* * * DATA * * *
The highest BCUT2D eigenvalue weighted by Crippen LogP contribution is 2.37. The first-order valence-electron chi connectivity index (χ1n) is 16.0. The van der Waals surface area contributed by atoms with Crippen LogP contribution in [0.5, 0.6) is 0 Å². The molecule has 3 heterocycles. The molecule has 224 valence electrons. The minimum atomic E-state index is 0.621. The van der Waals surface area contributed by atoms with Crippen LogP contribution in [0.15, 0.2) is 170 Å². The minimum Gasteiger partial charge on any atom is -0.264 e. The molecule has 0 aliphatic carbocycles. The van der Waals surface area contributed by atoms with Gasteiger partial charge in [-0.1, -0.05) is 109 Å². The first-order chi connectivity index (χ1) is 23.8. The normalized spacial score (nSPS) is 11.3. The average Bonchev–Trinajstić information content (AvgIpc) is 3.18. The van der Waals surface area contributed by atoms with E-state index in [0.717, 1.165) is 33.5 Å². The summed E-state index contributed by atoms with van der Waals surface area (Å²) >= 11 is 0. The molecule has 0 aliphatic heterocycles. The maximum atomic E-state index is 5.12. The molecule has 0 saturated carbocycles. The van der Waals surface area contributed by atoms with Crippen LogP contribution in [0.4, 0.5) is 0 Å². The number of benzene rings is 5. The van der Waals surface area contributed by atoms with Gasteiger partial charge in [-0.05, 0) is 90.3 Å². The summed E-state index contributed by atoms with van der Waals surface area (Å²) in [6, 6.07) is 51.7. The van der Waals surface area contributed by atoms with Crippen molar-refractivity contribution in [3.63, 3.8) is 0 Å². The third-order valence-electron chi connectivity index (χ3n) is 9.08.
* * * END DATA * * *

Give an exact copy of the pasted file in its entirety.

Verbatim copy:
The highest BCUT2D eigenvalue weighted by Crippen LogP contribution is 2.37. The first-order valence-electron chi connectivity index (χ1n) is 16.0. The van der Waals surface area contributed by atoms with Crippen LogP contribution in [0.5, 0.6) is 0 Å². The molecule has 3 heterocycles. The molecule has 224 valence electrons. The minimum atomic E-state index is 0.621. The van der Waals surface area contributed by atoms with Crippen LogP contribution in [0.15, 0.2) is 170 Å². The minimum Gasteiger partial charge on any atom is -0.264 e. The molecule has 0 aliphatic carbocycles. The van der Waals surface area contributed by atoms with Gasteiger partial charge in [-0.1, -0.05) is 109 Å². The first-order chi connectivity index (χ1) is 23.8. The normalized spacial score (nSPS) is 11.3. The average Bonchev–Trinajstić information content (AvgIpc) is 3.18. The van der Waals surface area contributed by atoms with E-state index in [0.717, 1.165) is 33.5 Å². The summed E-state index contributed by atoms with van der Waals surface area (Å²) >= 11 is 0. The molecule has 0 aliphatic heterocycles. The maximum atomic E-state index is 5.12. The molecule has 0 saturated carbocycles. The van der Waals surface area contributed by atoms with Crippen LogP contribution in [0.4, 0.5) is 0 Å². The number of benzene rings is 5. The van der Waals surface area contributed by atoms with Gasteiger partial charge in [-0.05, 0) is 90.3 Å². The summed E-state index contributed by atoms with van der Waals surface area (Å²) in [6, 6.07) is 51.7. The van der Waals surface area contributed by atoms with Crippen molar-refractivity contribution in [3.63, 3.8) is 0 Å². The third-order valence-electron chi connectivity index (χ3n) is 9.08.